Canada's census data from 2016 shows that it's become more common to live alone than ever before in this country.
We're not really sure how Canadians are affording it if they're in Toronto or Vancouver, but Statistics Canada points to a number of factors that could explain the rise of solo living—including divorce rates and an increase in economic independence.
People living alone accounted for 28.2 percent of households in Canada last year, up from 25.7 percent in 2001. One-person households beat out couples with children, which dropped five percentage points since the last census, coming in at 26.5 percent for 2016.
Statistics Canada says that "income redistribution, pensions and the increased presence of women in the workforce have led to more people being economically independent today than in the past, especially in older age groups." That economic independence, Stats Canada says, has led to more people living alone. As well, it sites divorce and separation rates and higher life expectancies for the growth in solo living.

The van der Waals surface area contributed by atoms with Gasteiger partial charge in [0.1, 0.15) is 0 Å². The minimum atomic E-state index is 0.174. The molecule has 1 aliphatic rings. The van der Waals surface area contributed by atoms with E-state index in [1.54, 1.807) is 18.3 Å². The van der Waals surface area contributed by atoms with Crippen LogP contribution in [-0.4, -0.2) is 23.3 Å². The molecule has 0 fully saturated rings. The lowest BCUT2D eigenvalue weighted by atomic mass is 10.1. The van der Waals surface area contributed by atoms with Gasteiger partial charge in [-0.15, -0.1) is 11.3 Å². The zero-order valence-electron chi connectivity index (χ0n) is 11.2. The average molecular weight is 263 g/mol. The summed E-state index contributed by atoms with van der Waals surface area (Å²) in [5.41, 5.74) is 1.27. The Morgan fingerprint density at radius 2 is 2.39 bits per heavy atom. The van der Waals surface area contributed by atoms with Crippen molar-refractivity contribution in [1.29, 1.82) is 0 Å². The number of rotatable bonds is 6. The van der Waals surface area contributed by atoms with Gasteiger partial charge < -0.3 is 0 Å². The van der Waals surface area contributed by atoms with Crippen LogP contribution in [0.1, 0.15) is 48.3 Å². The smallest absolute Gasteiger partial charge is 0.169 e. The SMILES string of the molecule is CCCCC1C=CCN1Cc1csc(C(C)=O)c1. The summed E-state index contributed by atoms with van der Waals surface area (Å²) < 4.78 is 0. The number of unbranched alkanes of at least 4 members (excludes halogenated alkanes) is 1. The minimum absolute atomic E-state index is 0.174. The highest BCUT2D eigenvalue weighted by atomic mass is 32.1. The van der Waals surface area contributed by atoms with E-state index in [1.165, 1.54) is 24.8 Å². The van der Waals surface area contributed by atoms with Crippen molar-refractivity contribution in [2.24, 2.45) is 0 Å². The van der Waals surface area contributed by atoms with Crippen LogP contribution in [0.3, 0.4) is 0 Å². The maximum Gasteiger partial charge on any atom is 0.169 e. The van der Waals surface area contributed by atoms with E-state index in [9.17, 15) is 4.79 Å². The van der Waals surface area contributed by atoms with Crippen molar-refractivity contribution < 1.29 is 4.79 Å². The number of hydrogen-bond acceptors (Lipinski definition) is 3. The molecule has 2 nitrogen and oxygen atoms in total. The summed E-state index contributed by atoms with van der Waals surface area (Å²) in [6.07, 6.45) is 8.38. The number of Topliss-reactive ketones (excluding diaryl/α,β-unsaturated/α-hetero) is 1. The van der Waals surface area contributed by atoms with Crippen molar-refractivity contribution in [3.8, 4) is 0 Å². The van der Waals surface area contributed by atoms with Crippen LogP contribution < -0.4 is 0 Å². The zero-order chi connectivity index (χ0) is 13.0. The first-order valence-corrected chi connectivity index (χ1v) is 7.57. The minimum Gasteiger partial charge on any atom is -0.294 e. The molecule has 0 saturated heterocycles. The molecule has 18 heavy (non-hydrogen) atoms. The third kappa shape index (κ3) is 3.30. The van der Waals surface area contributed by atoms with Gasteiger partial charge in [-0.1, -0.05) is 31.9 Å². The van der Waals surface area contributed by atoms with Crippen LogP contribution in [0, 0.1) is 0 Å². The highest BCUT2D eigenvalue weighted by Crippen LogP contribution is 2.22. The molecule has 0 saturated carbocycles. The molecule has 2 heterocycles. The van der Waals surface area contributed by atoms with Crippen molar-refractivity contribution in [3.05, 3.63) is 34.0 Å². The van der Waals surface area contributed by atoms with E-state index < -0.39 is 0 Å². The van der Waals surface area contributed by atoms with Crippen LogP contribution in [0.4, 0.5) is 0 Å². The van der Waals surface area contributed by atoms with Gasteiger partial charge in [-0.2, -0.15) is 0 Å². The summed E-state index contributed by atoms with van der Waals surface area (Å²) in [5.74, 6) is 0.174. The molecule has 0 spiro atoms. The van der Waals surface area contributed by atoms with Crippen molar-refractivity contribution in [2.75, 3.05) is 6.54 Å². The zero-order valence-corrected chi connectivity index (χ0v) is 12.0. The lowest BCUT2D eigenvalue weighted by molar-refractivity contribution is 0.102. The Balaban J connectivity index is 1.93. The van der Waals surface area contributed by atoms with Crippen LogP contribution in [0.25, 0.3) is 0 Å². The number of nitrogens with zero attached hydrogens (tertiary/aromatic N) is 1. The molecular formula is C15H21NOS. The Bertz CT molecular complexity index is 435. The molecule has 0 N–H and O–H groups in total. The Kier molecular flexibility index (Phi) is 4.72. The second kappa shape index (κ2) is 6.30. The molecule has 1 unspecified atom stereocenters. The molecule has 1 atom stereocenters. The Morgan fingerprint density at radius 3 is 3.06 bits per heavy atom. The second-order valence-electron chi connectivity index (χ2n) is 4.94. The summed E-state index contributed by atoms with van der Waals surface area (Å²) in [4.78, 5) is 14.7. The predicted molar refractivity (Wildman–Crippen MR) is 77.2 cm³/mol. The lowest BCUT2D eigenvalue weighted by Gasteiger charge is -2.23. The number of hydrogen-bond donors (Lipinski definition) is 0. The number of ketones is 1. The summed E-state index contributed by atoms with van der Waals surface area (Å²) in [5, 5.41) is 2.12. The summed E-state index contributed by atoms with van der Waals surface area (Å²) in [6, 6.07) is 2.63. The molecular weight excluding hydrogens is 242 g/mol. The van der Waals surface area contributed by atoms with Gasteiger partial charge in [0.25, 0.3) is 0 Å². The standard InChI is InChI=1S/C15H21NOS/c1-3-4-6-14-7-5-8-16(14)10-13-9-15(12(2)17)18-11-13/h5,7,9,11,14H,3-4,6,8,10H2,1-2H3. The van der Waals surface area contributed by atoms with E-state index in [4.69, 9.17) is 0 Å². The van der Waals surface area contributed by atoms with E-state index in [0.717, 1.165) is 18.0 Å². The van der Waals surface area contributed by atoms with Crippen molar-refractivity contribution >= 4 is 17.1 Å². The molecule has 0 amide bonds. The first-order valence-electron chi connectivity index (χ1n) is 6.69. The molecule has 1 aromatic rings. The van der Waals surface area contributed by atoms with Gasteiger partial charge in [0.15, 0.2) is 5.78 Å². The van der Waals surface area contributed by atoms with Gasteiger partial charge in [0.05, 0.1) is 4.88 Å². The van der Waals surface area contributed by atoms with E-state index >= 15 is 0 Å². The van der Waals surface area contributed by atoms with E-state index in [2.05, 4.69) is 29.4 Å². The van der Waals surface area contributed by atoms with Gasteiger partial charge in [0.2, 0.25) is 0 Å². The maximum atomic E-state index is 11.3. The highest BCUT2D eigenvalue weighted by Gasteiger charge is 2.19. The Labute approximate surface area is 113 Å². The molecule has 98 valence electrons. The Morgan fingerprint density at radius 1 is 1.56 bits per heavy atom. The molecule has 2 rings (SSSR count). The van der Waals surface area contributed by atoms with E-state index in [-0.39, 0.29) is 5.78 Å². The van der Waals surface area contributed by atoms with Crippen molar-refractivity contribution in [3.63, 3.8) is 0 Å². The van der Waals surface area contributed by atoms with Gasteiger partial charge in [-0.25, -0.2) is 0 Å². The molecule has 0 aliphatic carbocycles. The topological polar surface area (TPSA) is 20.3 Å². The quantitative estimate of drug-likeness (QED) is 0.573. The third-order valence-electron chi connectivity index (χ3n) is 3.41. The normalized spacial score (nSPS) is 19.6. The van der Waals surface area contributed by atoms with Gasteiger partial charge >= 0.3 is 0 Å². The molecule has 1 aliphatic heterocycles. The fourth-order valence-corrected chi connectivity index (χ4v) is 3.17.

This new census data comes at a time when the housing crisis in Toronto has reached a new height: Average rent for one bedrooms in Canada's biggest city has surpassed $2,000. However, according to the census, Quebec and Yukon are the most popular places for living alone.
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